- Brewer’s yeast (good source of B complex vitamins and minerals)
- Enzyme supplements
- Multivatimin & mineral supplements
- Fish oil–particularly DHA
4. Good Water
- Water is essential for your health. Drink “good water” such as mineral water or hard water, which has calcium & magnesium, and keeps the body at an optimal alkaline pH
- Adults should drink at least 6-10 cups of water every day
- Drink 1-3 cups of water after waking up in the morning
- Drink 2-3 cups of water about one hour before each meal
5. Regular Elimination
- Start a daily habit to remove intestinal pollutants and to clean out your system regularly
- Do not take laxatives
- Eat high fiber foods–don’t get your fiber from capsules or supplements
6. Decrease dependence on prescription drugs by modifying your diet & getting exercise when possible
- Pharmaceuticals can tax the liver and kidneys
- Many chronic conditions such as arthritis, gout, diabetes, and osteoporosis can be managed with diet and exercise.
7. Minerals are important to health
- Magnesium activates hundreds of different enzymes–and is required for good health.
- A balance of sodium & potassium is a prerequisite for life. Laxatives, diarrhea, excessive exercise can deplete sodium. A diet high in vegetables boosts potassium.
- Too much calcium after middle age can be harmful
- Small amouts of trace minerals work synergistically with vitamins, minerals, and enzymes: boron, copper, zinc, iron, selenium, chromium, manganese, molybdenum, & iodine.
8. Moderate Exercise
- Exercise appropriate for your age and physical condition is necessary for good health, but excessive exercise can release free radicals and harm your body
- Some good forms of exercise are walking (2.5 miles), swimming, tennis, bicycling, golf, muscle stregthening, yoga, martial arts, and aerobics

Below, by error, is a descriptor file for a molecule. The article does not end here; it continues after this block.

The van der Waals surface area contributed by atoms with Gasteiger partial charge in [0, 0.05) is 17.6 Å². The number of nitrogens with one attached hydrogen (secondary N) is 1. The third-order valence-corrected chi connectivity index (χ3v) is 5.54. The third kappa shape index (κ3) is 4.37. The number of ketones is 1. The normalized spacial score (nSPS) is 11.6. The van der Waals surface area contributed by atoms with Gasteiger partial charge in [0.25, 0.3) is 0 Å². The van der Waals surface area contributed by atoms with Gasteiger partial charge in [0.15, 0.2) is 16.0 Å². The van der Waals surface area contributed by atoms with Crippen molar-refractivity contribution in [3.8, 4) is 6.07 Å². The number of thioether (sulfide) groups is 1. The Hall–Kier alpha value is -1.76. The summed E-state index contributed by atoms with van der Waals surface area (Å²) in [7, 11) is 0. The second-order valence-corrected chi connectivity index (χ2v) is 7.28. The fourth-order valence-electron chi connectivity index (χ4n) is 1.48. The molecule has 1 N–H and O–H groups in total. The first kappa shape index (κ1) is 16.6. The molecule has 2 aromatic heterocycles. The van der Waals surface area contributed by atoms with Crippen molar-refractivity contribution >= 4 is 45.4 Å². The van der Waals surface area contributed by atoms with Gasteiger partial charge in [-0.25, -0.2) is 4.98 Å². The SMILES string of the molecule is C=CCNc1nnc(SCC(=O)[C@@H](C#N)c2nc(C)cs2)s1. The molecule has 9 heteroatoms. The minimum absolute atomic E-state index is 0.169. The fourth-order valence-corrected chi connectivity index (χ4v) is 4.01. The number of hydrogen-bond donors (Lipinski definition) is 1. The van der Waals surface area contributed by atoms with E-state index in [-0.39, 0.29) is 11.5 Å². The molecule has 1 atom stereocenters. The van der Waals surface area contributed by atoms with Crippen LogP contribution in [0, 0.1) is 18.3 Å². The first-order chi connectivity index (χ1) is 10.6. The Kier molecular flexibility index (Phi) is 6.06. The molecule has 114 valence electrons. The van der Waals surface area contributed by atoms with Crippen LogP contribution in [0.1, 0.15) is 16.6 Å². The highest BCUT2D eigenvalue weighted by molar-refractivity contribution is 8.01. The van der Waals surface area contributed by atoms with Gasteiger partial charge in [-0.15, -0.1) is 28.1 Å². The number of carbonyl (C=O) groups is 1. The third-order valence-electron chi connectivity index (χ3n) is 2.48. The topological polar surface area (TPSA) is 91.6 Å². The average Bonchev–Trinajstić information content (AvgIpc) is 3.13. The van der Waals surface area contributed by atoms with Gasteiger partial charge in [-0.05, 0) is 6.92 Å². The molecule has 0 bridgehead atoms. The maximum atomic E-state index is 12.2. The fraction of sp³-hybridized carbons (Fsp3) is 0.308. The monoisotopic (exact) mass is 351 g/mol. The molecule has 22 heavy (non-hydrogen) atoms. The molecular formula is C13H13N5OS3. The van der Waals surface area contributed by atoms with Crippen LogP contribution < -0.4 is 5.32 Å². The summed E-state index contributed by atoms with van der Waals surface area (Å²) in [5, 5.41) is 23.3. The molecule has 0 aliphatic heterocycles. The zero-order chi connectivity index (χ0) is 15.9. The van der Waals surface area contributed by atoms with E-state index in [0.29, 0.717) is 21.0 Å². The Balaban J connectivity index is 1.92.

9. Adequate Rest – Shinya is a daily napper
- Go to bed at the same time every night and get 6 to eight hours of uninterrupted sleep
- Do not eat or drink 4 to 5 hours before bedtime. If you are hungry or thirsty, a small piece of fruit may be eaten one hour before retiring, as it will digest quickly.
- Take a short nap of about 30 minutes after lunch.
10. Breathing and meditation
- Practice meditation
- Practice positive thinking
- Do deep abdominal breathing 4 or 5 times per hour. The exhale should be twice as long as the inhale. This is very important as deep breaths help to rid the body of toxins and free radicals.
- Wear loose clothing that does not restrict your breath.
- Listen to your own body and be good to yourself
11. Joy and Love
- Joy and love will boost your body’s enzyme factor sometimes in miraculous ways
- Take time every day for an attitude of appreciation
- Live passionately and engage your life, your work, and the ones you love with your full heart
Some Shinya Myth Busters
Shinya shares a lot information in his slim book. Far too much to share in a blog post. But, here are a few of the nuggets that caught my attention.
The Doctor’s Sick Babies
Dr. Shinya’s wife had difficulty breast feeding, so both of his children were put on formula made from cow’s milk. His daughter cried a lot, and at six month’s she developed an itchy miserable rash all over her body. At age three, his son developed chronic diarrhea & finally, rectal bleeding. Around this time Shinya had acquired his first primitive colonoscope, so he was able to examine his son, and discovered that he had an inflamed, ulcerative colon.
Needing to know the cause of his daughter’s chronic rash, and his son’s colitis, Shinya started investigating. Both of these conditions were uncommon in Japan, because at the time there was little dairy food used in Japan–but his young family were living in the U.S. Shinya suspected a connection to cow’s milk.